We talk briefly about how this record reflects his maturing singing style. Says John “Back in the day I was so young and dumb. I was trying to write and sing songs two octaves out of my range. With a little help from nature I was able to get that high but when I hear it now that whining voice coming in, I hate that.” Nitzinger’s blues record Didja Miss Me (’97) got him more comfortable in his natural range setting the stage for his more gritty approach. He adds up the years of experience from his first overdose on mescaline in the late ‘60s, through his big stage years to his current soul-searching. “I started eight years ago to record an album about my life. Just about that time they told me I had throat cancer. I underwent radical neck surgery and still can’t pick up my right arm sideways. But I can beat on the guitar just fine. Then I had the stroke where I couldn’t walk or talk. It took a year to recover. When I finally finished the album I had all these stories, the whole trip using songs that talk about it. The best material is the stuff that comes from your soul.”
A few years ago Akarma, an Italian record label contacted John about putting together a 3CD box set. They researched extensively his Capitol / 20th Century years, added several bonus tracks including songs from the ultra rare Thunder LP (’72) with liner notes by Nitzinger himself. It featured several of his finest moments including “L.A. Texas Boy,” “Louisiana Cock Fight,” “Control,” “Yellow Dog” and stage favorite “Jellyroll Blues.” The beautiful designed compilation was the first retrospective piece on the guitarist. “Some of the songs go way back,” says John. “Some wasn’t even me singing, but I was on bass, and guitar…and wrote the song. It sold like hot pancakes and that was real satisfying. I got a lot of real cool stuff I’d like the world to hear. I’ve got a couple unreleased records including one with Jim Rutledge (Bloodrock) and an orchestra; another called “Fingers in the Fan.” The later ones I recorded myself and put them out independently, sold them out of my car trunk and at gigs - but I’m most proud of the new Mudman CD. It has the fire of Live Better Electrically in songs like ‘Rock Your Block Off,’ ‘Revenge” and ‘The Beast’.”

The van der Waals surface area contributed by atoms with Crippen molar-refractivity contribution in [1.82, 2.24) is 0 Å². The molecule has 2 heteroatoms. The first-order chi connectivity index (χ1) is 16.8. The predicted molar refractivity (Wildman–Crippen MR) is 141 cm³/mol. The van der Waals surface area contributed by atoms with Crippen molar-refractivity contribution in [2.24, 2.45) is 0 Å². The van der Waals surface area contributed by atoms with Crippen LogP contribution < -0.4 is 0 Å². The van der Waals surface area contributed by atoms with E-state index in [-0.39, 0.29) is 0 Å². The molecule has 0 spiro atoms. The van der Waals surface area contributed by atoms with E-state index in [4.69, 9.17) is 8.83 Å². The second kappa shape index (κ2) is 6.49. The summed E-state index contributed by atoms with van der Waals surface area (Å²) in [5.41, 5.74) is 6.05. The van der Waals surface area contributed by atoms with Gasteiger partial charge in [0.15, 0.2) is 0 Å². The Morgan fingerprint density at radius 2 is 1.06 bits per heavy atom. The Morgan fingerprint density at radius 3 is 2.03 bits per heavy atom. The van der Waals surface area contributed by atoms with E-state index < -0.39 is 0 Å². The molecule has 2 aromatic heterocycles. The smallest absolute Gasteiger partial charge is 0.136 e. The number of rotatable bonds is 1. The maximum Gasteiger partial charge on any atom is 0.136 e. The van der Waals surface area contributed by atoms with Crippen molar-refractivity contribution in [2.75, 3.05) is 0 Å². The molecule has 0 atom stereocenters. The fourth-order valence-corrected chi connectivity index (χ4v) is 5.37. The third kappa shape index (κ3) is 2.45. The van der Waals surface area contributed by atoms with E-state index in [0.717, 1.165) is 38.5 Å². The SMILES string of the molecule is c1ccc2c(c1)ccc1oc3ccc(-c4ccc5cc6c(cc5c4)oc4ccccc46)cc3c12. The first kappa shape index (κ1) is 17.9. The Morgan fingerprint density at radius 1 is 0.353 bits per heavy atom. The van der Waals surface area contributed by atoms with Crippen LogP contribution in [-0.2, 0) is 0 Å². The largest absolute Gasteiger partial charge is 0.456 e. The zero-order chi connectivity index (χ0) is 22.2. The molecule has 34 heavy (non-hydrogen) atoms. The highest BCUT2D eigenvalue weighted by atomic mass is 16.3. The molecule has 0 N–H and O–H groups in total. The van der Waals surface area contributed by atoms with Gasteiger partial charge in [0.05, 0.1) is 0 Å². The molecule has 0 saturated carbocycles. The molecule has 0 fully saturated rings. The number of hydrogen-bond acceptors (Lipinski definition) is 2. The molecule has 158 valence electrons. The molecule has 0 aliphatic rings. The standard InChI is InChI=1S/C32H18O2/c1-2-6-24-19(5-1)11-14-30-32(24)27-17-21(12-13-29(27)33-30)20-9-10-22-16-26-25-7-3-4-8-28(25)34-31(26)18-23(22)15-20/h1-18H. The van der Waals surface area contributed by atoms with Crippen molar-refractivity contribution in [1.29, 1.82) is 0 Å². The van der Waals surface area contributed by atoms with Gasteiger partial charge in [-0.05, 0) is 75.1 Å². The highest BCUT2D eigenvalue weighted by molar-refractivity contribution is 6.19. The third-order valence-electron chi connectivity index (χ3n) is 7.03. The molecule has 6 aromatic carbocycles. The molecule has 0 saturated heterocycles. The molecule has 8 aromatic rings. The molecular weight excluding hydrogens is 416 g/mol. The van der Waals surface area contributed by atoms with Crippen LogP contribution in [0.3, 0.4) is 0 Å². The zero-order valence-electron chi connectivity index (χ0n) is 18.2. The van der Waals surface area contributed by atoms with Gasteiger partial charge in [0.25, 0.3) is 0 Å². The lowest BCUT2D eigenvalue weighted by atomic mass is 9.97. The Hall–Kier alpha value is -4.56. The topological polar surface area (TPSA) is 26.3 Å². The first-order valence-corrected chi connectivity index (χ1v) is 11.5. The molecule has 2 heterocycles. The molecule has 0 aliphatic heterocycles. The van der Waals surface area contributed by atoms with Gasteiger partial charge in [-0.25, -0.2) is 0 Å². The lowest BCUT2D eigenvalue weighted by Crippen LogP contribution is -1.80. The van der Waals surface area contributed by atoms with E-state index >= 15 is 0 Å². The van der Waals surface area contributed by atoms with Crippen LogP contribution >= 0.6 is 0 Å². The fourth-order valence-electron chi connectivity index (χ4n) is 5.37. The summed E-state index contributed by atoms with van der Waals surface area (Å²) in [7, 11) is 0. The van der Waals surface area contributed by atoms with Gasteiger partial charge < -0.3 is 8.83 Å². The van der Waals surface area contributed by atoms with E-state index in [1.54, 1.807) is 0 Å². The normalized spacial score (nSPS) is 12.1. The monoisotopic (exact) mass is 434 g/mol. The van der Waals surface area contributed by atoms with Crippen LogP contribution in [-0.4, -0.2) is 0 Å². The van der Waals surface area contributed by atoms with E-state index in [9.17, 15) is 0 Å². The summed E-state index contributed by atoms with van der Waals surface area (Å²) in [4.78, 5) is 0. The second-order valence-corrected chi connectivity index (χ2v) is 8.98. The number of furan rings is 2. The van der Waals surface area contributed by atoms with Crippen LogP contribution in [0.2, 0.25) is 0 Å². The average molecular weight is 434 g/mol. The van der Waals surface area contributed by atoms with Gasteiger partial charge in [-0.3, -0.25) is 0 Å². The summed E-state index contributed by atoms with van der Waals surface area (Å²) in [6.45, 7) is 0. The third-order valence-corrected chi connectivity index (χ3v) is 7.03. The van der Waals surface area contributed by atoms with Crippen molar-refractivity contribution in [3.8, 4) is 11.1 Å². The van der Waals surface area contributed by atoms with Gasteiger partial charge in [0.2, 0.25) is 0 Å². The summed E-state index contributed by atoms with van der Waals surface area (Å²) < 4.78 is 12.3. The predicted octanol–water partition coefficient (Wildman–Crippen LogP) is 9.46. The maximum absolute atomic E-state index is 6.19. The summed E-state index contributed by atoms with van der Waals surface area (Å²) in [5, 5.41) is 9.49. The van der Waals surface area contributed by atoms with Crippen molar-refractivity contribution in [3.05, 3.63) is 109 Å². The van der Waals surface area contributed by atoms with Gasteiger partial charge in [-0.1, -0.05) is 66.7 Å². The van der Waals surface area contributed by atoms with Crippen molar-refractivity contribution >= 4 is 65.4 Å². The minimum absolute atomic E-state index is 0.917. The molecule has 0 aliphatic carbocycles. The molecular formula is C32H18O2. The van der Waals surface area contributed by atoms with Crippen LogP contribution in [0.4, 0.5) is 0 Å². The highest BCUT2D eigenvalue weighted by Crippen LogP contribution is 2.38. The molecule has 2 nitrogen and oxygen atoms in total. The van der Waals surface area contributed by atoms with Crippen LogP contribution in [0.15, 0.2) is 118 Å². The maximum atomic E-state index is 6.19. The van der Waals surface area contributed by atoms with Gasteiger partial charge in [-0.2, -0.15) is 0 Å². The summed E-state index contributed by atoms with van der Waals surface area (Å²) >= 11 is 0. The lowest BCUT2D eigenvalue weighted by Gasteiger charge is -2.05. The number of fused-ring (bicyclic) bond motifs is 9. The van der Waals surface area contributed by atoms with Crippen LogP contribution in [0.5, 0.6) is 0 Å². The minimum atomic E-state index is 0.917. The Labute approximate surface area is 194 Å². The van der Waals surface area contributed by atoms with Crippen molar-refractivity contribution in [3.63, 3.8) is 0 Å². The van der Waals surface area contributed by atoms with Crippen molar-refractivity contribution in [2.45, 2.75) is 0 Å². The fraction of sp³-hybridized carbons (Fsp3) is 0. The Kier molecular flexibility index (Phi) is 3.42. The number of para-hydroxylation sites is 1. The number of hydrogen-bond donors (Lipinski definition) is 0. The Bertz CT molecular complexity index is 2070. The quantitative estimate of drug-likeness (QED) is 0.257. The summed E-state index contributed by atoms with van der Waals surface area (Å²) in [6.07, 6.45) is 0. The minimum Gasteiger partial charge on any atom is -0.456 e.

Nitzinger optimism is infections. Honored by his peers and home state as a member of the Texas Tornadoes Hall of Fame his star get brighter as his legacy grows. “Since starting out at The Cellar with Bugs, Linda and Curly I knew music was what I wanted to do. It’s been good to me even when it’s unplanned. Almost everything I’ve ever done was never on purpose. My Capitol deal was because of Bloodrock, the Mar-Y-Sol show in Puerto Rico introduced me to Alice Cooper and Carl Palmer both I later recorded with. Alice I was with for three years, played on Zipper Catches Skin and did two world tours. I loved that weird shit, but it was all about cocaine with Alice then. My record deal with 20th Century was because I was sitting by the phone at the right time. I’m lucky to have so many dedicated fans that still remember and seek out my records. It’s strange that people I don’t even know can have such affection for me.”
For more information on John Nitzinger visit his website linked below or email him at email@example.com. Most of his records are available through him directly; cost is $25 each and includes an autograph and shipping. T-Shirts are also available. Those interested in seeing Nitzinger live can join the guitarist at his upcoming birthday bash Sunday August 19th, 2007 from 4-8PM at McDavids Hall inside Bass Hall Fort Worth, TX. For more information click here.